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No mention of Israel in UN General Assembly head’s Passover message

Dennis Francis called the holiday a “season of rebirth and renewal, the triumph of hope and faith.”

Dennis Francis, president of the 78th session of the General Assembly, briefs reporters on the conclusion of U.N. General Assembly Sustainability Week on April 19, 2024. Credit: Rick Bajornas/U.N. Photo.
Dennis Francis, president of the 78th session of the General Assembly, briefs reporters on the conclusion of U.N. General Assembly Sustainability Week on April 19, 2024. Credit: Rick Bajornas/U.N. Photo.

One of the central passages in the Passover liturgy is “Next year in Jerusalem.”

That Zionist hope went unsaid during a Passover greeting that Dennis Francis, president of the U.N. General Assembly, issued earlier this week.

Francis, who is also the U.N. ambassador for Trinidad and Tobago, universalized the holiday rather than addressing its deep ties to the Jewish homeland.

“Passover is a season of rebirth and renewal, the triumph of hope and faith. It is also a time of reflection and remembrance,” he said. “The call of Passover is one of unyielding resolve to look beyond the current moment and work decisively, together, for a more peaceful tomorrow.”

He also called for a “successful observance of Passover.”

Francis’s country has consistently voted against Israel over the last decade and a half at the United Nations. Under his leadership, the General Assembly has assailed Israel, passing resolutions labeling the Jewish state an occupier—in the very land that the Passover story described them entering and being given by God.

Dennis Francis
Dennis Francis, president of the 78th session of the General Assembly, walks down from the dais to deliver a closing message during the meeting of the U.N. General Assembly on global stocktaking of sustainable energy for all on April 19, 2024. Credit: Rick Bajornas/U.N. Photo.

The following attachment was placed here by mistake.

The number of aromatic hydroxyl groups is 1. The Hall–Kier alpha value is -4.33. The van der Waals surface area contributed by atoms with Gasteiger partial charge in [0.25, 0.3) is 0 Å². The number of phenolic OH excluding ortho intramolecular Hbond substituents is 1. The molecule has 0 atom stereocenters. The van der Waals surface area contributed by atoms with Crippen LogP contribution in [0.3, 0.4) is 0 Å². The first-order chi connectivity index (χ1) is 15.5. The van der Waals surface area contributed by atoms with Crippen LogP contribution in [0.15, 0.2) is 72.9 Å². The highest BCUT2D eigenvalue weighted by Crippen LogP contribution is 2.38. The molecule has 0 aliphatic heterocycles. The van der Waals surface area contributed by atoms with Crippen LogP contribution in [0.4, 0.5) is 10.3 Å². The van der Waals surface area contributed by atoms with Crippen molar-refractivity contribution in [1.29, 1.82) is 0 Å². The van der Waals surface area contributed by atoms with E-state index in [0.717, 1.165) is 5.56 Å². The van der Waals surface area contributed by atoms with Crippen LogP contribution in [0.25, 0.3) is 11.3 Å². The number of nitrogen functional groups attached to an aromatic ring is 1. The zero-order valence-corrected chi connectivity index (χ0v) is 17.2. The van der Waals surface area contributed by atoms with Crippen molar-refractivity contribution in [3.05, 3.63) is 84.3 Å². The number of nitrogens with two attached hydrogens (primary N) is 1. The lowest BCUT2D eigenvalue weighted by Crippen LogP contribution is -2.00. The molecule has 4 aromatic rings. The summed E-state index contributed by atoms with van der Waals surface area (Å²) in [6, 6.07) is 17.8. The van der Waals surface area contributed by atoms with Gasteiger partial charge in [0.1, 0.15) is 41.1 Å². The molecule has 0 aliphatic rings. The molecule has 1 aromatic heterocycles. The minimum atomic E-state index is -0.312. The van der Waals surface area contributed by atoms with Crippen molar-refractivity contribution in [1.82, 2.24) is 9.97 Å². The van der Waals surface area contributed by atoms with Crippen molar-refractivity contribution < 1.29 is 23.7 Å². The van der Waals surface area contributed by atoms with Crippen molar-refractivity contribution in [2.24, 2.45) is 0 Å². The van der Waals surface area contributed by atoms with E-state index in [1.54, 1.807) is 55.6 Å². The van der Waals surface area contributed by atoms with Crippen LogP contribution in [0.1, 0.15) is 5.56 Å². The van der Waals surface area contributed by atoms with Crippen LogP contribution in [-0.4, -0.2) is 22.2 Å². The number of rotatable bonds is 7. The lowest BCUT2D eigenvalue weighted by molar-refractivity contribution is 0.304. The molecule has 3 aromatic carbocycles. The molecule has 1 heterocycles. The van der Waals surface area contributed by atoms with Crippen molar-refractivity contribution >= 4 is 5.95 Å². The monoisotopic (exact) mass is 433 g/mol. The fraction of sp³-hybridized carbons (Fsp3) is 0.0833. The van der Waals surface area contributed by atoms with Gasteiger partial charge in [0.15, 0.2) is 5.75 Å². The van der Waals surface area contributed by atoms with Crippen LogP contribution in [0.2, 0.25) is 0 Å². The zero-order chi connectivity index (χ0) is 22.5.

Earlier this year, the General Assembly, which represents all 193 U.N. member states, asked the International Court of Justice—the principal U.N. judicial arm based in The Hague—to consider what legal consequences Israel should face for its “occupation” of what the assembly calls Palestinian territory, including the Temple Mount and the Jewish Quarter in Jerusalem. (The Temple Mount contains the holiest site in Judaism.)

Francis was one of a handful of U.N. figures who supported Israel initially after Hamas’s Oct. 7 terror attack. He called for the terror organization to free the hostages, a key to ending the war.

“It’s absolutely necessary that all the hostages be released at once,” he said in late November. “Because this is the core. This is the core of the current situation.”

Notably, his country abstained on a 2017 General Assembly resolution declaring America’s resolution of Jerusalem as Israel’s capital to be invalid.

But at a time of surging antisemitism, Francis’s Passover message was a universal one, when other leaders, including U.S. President Joe Biden, referred to Oct. 7 and Jew-hatred in their Passover messages.

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